Ten Tips for Better Bible Study

 

Introduction

  1. Text: Psa. 19:7-11.
  2. Most of us would agree that Bible study is important — we simply don’t study the Bible as much as we ought to.
  3. But even when we do study, we often fail to get all that we should from the text.
  4. Perhaps, as busy people, we underestimate the need for preparation.
    1. What about you? If you’ve increased the “quantity” of your Bible study, but haven’t seen good results, perhaps you need to work on the “quality” of your study.
    2. There is much to be said for learning how to study the Bible.
  5. Here are ten suggestions that will help you get more out of the time you spend studying God’s word.

I. Ten Suggestions

  1. Read larger sections.
    1. We tend to get bogged down in the details of Bible study to such an extent that we lose the bigger picture.
    2. There is much to be gained from backing up and reading larger portions of the Bible at one time.
    3. Whenever possible, we need to read an entire book at one sitting, especially the letters in the NT which were meant to be read just as we today read a letter that we receive from a friend.
  2. Use multiple translations.
    1. Regardless of which translation you use, get several of the better translations and compare these as you study.
    2. With translations, there is safety in numbers– what is unclear in one translation is often clear in another.
  3. Look up unfamiliar words.
    1. It’s amazing how many people will come across words they don’t know in the Bible and never make any effort to find out what they mean.
    2. Keep an English dictionary and a Bible dictionary handy, and use them every time you need to.
    3. God’s word is too important not to know what the words mean.
  4. Outline the books.
    1. You don’t have to do the kind of detailed outlines your teachers made you do in school.
    2. Just learn to see the major sections of each book and how they fit together.
  5. Study to learn more than what the text does NOT say.
    1. We do need to be able to refute false doctrine — but we need to know more than what the text does not say.
    2. The question is: what does it say?
    3. And especially, what does it say to me? What is God saying that I myself need to hear?
  6. Engage all three parts of the mind: INTELLECT, EMOTIONS, and WILL.
    1. God gave us all three parts of our mind, and we need to use them all.
    2. When you study, bring your emotions and your will to the aid of your intellect.
    3. Having learned intellectually what God says, feel emotionally as you ought to feel about it and then use you will to do what you ought to do about it!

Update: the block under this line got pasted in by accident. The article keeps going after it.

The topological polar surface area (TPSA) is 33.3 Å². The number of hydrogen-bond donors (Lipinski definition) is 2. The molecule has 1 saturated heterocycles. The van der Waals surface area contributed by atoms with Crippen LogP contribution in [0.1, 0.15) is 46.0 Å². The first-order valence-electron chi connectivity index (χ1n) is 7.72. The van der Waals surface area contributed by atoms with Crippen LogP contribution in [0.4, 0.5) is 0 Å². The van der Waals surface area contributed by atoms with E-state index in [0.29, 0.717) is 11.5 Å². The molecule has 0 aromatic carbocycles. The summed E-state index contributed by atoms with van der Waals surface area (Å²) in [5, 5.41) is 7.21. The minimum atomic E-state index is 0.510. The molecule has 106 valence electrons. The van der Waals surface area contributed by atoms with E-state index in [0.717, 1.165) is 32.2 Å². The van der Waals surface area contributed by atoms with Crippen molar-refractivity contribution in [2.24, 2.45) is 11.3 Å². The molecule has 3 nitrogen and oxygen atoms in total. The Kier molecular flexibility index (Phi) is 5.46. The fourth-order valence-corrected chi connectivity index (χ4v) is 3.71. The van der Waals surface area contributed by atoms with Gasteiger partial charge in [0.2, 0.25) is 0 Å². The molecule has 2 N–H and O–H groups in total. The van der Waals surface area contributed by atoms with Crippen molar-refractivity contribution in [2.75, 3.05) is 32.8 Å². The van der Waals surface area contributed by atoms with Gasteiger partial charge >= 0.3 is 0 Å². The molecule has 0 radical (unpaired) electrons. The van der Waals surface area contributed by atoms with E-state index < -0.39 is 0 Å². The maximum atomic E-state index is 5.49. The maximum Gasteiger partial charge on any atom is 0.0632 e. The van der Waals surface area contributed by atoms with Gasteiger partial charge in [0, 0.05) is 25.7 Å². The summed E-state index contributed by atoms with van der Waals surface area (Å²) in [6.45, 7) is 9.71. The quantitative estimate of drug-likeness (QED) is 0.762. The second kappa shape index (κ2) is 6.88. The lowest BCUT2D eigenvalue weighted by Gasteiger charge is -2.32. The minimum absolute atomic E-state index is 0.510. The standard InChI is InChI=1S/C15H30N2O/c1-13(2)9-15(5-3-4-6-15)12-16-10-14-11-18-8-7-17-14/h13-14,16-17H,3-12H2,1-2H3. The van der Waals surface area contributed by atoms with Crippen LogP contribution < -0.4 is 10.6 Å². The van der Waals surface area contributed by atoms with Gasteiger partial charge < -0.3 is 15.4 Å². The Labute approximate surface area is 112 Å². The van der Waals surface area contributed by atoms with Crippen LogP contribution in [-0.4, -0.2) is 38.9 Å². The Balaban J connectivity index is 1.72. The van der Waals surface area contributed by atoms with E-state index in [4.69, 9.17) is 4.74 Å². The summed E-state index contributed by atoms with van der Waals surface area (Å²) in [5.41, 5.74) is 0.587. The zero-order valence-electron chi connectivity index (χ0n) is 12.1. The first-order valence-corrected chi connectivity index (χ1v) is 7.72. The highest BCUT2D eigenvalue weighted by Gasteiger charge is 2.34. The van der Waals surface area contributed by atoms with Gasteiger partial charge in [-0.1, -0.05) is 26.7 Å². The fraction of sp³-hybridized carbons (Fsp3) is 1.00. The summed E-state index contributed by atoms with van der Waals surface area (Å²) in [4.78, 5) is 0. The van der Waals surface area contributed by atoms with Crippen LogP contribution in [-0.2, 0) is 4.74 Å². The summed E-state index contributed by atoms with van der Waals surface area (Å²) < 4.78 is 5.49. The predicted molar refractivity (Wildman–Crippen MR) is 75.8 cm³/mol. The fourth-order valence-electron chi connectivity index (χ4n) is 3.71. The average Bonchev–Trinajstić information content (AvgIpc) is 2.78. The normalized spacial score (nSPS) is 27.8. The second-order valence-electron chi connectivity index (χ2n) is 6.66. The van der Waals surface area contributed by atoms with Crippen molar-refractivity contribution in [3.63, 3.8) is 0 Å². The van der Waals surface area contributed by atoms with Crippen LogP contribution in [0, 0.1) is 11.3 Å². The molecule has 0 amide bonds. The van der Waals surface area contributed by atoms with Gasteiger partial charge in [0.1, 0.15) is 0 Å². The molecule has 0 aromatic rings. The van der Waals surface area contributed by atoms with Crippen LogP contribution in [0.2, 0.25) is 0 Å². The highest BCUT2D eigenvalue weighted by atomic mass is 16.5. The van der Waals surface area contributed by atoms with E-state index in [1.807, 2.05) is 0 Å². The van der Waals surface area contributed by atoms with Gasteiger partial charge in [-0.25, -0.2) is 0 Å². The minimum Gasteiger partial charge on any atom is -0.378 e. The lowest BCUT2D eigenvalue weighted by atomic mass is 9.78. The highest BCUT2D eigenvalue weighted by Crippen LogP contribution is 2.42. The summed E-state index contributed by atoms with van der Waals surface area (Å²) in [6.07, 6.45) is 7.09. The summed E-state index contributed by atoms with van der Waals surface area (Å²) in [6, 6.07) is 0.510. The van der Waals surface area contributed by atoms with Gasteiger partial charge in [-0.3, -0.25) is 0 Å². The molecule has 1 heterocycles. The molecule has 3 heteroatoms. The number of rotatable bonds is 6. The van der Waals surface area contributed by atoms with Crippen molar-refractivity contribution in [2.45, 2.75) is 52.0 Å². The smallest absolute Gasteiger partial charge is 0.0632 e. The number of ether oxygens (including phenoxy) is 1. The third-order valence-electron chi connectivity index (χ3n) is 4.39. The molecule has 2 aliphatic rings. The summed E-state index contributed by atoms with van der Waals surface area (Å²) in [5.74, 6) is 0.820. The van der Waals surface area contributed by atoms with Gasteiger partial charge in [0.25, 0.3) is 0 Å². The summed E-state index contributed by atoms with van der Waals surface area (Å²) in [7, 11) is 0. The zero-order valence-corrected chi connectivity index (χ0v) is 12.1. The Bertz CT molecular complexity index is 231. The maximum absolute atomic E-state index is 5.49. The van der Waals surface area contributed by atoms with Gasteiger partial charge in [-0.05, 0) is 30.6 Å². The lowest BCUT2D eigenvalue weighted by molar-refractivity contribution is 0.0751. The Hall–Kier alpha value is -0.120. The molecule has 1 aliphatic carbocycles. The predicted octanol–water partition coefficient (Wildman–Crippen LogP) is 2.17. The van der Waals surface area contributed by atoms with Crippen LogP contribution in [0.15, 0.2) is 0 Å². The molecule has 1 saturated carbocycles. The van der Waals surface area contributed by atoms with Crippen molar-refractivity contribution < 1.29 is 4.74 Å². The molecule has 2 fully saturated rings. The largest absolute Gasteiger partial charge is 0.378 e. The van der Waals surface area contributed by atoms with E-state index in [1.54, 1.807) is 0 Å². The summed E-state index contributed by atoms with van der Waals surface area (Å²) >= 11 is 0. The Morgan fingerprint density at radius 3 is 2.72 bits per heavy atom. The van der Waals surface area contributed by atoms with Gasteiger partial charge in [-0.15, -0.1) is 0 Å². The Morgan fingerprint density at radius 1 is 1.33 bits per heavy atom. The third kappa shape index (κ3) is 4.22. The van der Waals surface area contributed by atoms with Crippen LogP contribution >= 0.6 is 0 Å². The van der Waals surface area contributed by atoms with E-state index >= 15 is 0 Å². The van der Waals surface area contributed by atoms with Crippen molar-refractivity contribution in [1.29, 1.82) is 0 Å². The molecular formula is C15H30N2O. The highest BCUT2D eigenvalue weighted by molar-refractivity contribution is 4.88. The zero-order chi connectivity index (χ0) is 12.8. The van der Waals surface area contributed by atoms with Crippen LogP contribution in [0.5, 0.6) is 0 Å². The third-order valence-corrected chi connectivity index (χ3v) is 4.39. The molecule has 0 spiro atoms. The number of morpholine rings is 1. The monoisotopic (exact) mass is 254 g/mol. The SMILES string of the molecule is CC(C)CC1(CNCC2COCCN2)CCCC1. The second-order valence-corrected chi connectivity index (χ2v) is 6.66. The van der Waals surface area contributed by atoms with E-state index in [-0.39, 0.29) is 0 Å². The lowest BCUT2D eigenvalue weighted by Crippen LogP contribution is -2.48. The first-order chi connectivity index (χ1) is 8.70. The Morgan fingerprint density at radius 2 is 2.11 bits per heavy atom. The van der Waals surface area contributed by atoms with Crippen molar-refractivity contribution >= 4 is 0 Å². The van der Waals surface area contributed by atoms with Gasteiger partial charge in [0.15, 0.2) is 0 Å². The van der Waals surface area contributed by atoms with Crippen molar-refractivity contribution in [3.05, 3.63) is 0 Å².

7. Look for three things: INFORMATION, INTERPRETATION, and APPLICATION.
    1. When we study, we need to get the “information” (what it says) and the “interpretation” (what it means).
    2. But we should also look for “application” (how we can use what we’ve learned).
  8. Bathe your study in prayer.
    1. Prayer is the No. 1 thing we can do to help ourselves in any endeavor, including Bible study.
    2. Without a prayerful attitude, Bible study can actually be dangerous.
    3. So pray before you study, while you study, and after you study.
  9. Be patient.
    1. Much of what we need to learn takes time.
    2. We must be willing to go over the text again and again and again. Patient repetition, perhaps stretching over many years, is what will yield substantial results.
    3. Don’t give up. Just go over the text carefully, put it away, and then go over it again later.
    4. Keep doing this for the rest of your life.
  10. Be honest and courageous.
    1. When we study God’s word, we must strive to lay aside our preferences and preconceived ideas, and be willing to learn whatever the text actually says – 1 Sam. 3:10.
    2. And having done that, we then need to have the courage to do what we should about it.

Conclusion

  1. The ability to get quality results in Bible study is not an inborn trait — it is something that can be learned.
    1. Most of us have a lot to learn about even the simplest aspects of searching the Scriptures — we’re hardly more than children in our study skills.
    2. And if you think you’ve advanced to the point where you don’t need these tips, just ask yourself how often you really apply these to your own study.
  2. Let’s all do better about our Bible study — which of these ten tips can you make the best use of?

Gary Henry – WordPoints.com